John Beilein spent years in the basketball boonies but came up with a crafty offense that has West Virginia off to a blazing start Posted: Tuesday January 9, 2007 9:03AM;
Updated: Tuesday January 9, 2007 9:03AM
By Grant Wahl
Now that West Virginia's John Beilein is recognized as one of college basketball's most respected innovators and is the early favorite for national coach of the year honors, it's hard to believe that he once thought he'd never get to be a Division I coach. He had spent 14 seasons grinding away at high school, juco, NAIA and Division II programs before he got his first interview for a D-I position, at Colgate in 1989. "I didn't get the job, and I thought it was basically over," says Beilein, who returned, crestfallen, to LeMoyne College, a Division II school in Syracuse, N.Y. In those days, he says, "losses would just eat me up because I was trying so hard to get to this level."
Yet the same thing that hindered his ability to land a top-level job -- he lacked connections because he has never served as an assistant at any level -- also explains his success in developing a unique offense that's now the envy of coaches nationwide. "If you're at Erie Community College, you don't really have the great coaches in your ear telling you things, so you have to go by trial and error," says Beilein, 53, who finally got his Division I shot in 1992 at Canisius. "There's no genius to this. When you've been coaching for 800-some games, you make a lot of mistakes, and hopefully you learn from them."
Beilein led Canisius and then Richmond to the NCAA tournament in the 1990s before taking over as West Virginia's coach in 2002. He took the Mountaineers to within a game of the Final Four in '05, but he may have saved his most remarkable feat for this season. Despite losing five seniors (including stars Kevin Pittsnogle and Mike Gansey) from last year's Sweet 16 team and having no elite recruits to replace them, West Virginia was 13-1 at week's end, the school's best start in 25 years. After being picked to finish as low as 16th in the Big East, the Mountaineers had beaten UConn, Villanova and St. John's and led the conference with a 3-0 record.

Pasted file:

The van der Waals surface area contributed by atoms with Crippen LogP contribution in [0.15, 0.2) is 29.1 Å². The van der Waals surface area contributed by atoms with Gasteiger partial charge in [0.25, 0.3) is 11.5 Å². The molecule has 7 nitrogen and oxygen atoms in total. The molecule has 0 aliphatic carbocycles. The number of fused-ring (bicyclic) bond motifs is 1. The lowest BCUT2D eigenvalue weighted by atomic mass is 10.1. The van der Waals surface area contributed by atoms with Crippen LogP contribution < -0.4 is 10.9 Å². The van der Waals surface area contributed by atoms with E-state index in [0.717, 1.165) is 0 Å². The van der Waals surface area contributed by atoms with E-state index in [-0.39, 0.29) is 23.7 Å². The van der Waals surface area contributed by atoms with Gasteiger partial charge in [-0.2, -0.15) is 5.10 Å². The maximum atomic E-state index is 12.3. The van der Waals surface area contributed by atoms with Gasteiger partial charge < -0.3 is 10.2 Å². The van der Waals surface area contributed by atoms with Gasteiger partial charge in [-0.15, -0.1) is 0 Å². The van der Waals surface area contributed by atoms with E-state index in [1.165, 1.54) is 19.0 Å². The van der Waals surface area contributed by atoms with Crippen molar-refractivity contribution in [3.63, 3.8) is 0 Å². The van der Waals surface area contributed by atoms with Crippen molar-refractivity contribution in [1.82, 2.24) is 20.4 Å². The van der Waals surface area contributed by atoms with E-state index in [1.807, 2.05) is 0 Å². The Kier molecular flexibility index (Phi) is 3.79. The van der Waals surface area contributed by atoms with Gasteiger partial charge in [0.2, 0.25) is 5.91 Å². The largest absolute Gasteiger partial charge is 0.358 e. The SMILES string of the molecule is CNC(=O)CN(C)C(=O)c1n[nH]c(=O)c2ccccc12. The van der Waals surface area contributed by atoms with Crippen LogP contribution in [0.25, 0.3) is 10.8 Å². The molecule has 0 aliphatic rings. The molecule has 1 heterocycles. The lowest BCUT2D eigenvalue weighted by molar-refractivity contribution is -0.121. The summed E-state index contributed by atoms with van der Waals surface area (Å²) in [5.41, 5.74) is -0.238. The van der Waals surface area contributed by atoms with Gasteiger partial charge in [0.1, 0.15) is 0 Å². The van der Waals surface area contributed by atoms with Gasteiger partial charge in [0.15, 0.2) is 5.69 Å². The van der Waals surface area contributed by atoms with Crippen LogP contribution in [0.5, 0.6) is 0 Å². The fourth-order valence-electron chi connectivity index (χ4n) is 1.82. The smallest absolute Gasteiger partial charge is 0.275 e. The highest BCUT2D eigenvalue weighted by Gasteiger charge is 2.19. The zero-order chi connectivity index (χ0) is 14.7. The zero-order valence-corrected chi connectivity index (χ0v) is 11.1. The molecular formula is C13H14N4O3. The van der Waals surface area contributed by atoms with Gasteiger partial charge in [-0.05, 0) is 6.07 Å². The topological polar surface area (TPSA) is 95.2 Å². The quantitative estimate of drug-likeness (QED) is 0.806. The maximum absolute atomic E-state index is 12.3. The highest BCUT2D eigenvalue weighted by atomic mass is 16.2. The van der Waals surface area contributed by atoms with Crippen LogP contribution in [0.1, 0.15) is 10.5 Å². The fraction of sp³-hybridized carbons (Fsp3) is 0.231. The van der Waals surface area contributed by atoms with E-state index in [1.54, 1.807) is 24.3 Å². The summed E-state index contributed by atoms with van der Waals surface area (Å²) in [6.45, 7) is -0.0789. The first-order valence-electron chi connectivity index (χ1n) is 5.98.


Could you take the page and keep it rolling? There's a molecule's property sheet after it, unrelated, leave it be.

West Virginia's surprising start has only added to Beilein's legion of admirers in the coaching profession. Before the season SI asked two dozen coaches to name the top innovator in the game today, and the most popular choice was Beilein. As Wichita State's Mark Turgeon said, "He's put his own spin on the Princeton offense, and his 1-3-1 zone is creative and tough to get used to. I study his films and try to learn from him."
Beilein calls his scheme the "two- guard" offense because it features a dual point guard alignment. The goal is to spread the floor and have five dangerous shooters on the court at once, the better to open up lanes for drives, backdoor cuts and other forms of signature trickery. Beilein has a top-secret collection of more than 100 plays that he has developed over the years with such unusual names as Dirty Harry, Best Play Ever and Double Quickie Potato. (The terms make them easier for players to remember, Beilein says. Double Quickie Potato, for instance, features a series of curls, and Beilein made the leap to curly fries and then potato.)
Opposing players may laugh when the Mountaineers call their sets but not when the plays lead to basket after basket. "Coach is like a mastermind," says senior forward Frank Young, who was West Virginia's lone returning starter and is the team's top scorer, averaging 14.6 points a game through Sunday. "The way he communicates and gets the best out of us is amazing. The main thing that makes him such a good coach is his ability to adjust."
These days the coach who feared he'd never get a Division I opportunity is a hot commodity. (Beilein nearly took the N.C. State job last summer.) Yet he also cautions against jumping to conclusions about his young team. "Ask me in February," he said last week before embarking on a stretch in which the Mountaineers will play four of five games on the road. "We have a chance of being good, but the learning curve has to continue to develop."